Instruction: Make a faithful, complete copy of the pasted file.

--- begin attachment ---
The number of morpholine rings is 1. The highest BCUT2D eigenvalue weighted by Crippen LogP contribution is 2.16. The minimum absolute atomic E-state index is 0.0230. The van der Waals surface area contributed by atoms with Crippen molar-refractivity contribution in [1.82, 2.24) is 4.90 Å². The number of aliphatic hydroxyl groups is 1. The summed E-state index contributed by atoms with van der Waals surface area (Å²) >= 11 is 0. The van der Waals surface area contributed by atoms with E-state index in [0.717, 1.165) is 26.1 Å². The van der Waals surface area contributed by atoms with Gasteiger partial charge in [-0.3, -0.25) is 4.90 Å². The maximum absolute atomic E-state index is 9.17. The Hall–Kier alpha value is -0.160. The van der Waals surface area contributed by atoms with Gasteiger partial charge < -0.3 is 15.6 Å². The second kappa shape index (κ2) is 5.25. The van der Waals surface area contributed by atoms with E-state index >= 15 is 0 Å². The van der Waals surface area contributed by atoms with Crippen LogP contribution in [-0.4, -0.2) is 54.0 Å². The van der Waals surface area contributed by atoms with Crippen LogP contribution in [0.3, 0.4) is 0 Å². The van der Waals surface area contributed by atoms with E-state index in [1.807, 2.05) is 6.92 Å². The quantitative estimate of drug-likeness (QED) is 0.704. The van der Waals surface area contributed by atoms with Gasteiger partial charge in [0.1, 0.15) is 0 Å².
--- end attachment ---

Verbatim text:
The number of morpholine rings is 1. The highest BCUT2D eigenvalue weighted by Crippen LogP contribution is 2.16. The minimum absolute atomic E-state index is 0.0230. The van der Waals surface area contributed by atoms with Crippen molar-refractivity contribution in [1.82, 2.24) is 4.90 Å². The number of aliphatic hydroxyl groups is 1. The summed E-state index contributed by atoms with van der Waals surface area (Å²) >= 11 is 0. The van der Waals surface area contributed by atoms with E-state index in [0.717, 1.165) is 26.1 Å². The van der Waals surface area contributed by atoms with Gasteiger partial charge in [-0.3, -0.25) is 4.90 Å². The maximum absolute atomic E-state index is 9.17. The Hall–Kier alpha value is -0.160. The van der Waals surface area contributed by atoms with Gasteiger partial charge < -0.3 is 15.6 Å². The second kappa shape index (κ2) is 5.25. The van der Waals surface area contributed by atoms with E-state index >= 15 is 0 Å². The van der Waals surface area contributed by atoms with Crippen LogP contribution in [-0.4, -0.2) is 54.0 Å². The van der Waals surface area contributed by atoms with Crippen LogP contribution in [0.3, 0.4) is 0 Å². The van der Waals surface area contributed by atoms with E-state index in [1.807, 2.05) is 6.92 Å². The quantitative estimate of drug-likeness (QED) is 0.704. The van der Waals surface area contributed by atoms with Gasteiger partial charge in [0.1, 0.15) is 0 Å².